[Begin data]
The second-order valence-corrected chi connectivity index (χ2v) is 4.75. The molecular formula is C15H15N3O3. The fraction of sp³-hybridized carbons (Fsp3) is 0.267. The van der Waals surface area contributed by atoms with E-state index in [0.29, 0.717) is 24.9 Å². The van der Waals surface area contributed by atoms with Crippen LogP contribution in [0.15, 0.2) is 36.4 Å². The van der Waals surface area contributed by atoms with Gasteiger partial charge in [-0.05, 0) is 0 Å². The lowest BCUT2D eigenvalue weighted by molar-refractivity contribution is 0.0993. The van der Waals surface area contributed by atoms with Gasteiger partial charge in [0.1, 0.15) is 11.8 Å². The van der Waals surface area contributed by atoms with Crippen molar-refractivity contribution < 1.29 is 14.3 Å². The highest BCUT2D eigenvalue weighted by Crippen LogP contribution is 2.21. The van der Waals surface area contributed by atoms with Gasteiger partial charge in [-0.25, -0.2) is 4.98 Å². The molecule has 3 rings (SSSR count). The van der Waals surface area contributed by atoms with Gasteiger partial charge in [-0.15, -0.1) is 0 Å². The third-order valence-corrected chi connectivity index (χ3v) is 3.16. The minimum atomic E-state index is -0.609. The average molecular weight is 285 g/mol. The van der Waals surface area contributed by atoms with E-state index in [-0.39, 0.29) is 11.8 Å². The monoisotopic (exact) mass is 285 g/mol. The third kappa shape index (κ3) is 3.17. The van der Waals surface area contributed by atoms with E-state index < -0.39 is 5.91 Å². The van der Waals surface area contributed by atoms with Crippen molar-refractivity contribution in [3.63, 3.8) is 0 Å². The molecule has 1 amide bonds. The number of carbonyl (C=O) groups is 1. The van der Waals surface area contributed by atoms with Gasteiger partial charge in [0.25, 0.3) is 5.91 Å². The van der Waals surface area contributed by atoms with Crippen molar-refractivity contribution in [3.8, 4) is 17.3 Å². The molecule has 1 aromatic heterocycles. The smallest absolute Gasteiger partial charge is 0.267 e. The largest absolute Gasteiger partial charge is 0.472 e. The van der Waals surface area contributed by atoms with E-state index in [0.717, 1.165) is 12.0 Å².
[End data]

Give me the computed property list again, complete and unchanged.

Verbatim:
The second-order valence-corrected chi connectivity index (χ2v) is 4.75. The molecular formula is C15H15N3O3. The fraction of sp³-hybridized carbons (Fsp3) is 0.267. The van der Waals surface area contributed by atoms with E-state index in [0.29, 0.717) is 24.9 Å². The van der Waals surface area contributed by atoms with Crippen LogP contribution in [0.15, 0.2) is 36.4 Å². The van der Waals surface area contributed by atoms with Gasteiger partial charge in [-0.05, 0) is 0 Å². The lowest BCUT2D eigenvalue weighted by molar-refractivity contribution is 0.0993. The van der Waals surface area contributed by atoms with Gasteiger partial charge in [0.1, 0.15) is 11.8 Å². The van der Waals surface area contributed by atoms with Crippen molar-refractivity contribution < 1.29 is 14.3 Å². The highest BCUT2D eigenvalue weighted by Crippen LogP contribution is 2.21. The van der Waals surface area contributed by atoms with Gasteiger partial charge in [-0.25, -0.2) is 4.98 Å². The molecule has 3 rings (SSSR count). The van der Waals surface area contributed by atoms with Gasteiger partial charge in [-0.15, -0.1) is 0 Å². The third-order valence-corrected chi connectivity index (χ3v) is 3.16. The minimum atomic E-state index is -0.609. The average molecular weight is 285 g/mol. The van der Waals surface area contributed by atoms with E-state index in [-0.39, 0.29) is 11.8 Å². The monoisotopic (exact) mass is 285 g/mol. The third kappa shape index (κ3) is 3.17. The van der Waals surface area contributed by atoms with E-state index < -0.39 is 5.91 Å². The van der Waals surface area contributed by atoms with Crippen molar-refractivity contribution in [3.63, 3.8) is 0 Å². The molecule has 1 amide bonds. The number of carbonyl (C=O) groups is 1. The van der Waals surface area contributed by atoms with Gasteiger partial charge in [0.25, 0.3) is 5.91 Å². The van der Waals surface area contributed by atoms with Crippen molar-refractivity contribution in [3.8, 4) is 17.3 Å². The molecule has 1 aromatic heterocycles. The smallest absolute Gasteiger partial charge is 0.267 e. The largest absolute Gasteiger partial charge is 0.472 e. The van der Waals surface area contributed by atoms with E-state index in [0.717, 1.165) is 12.0 Å².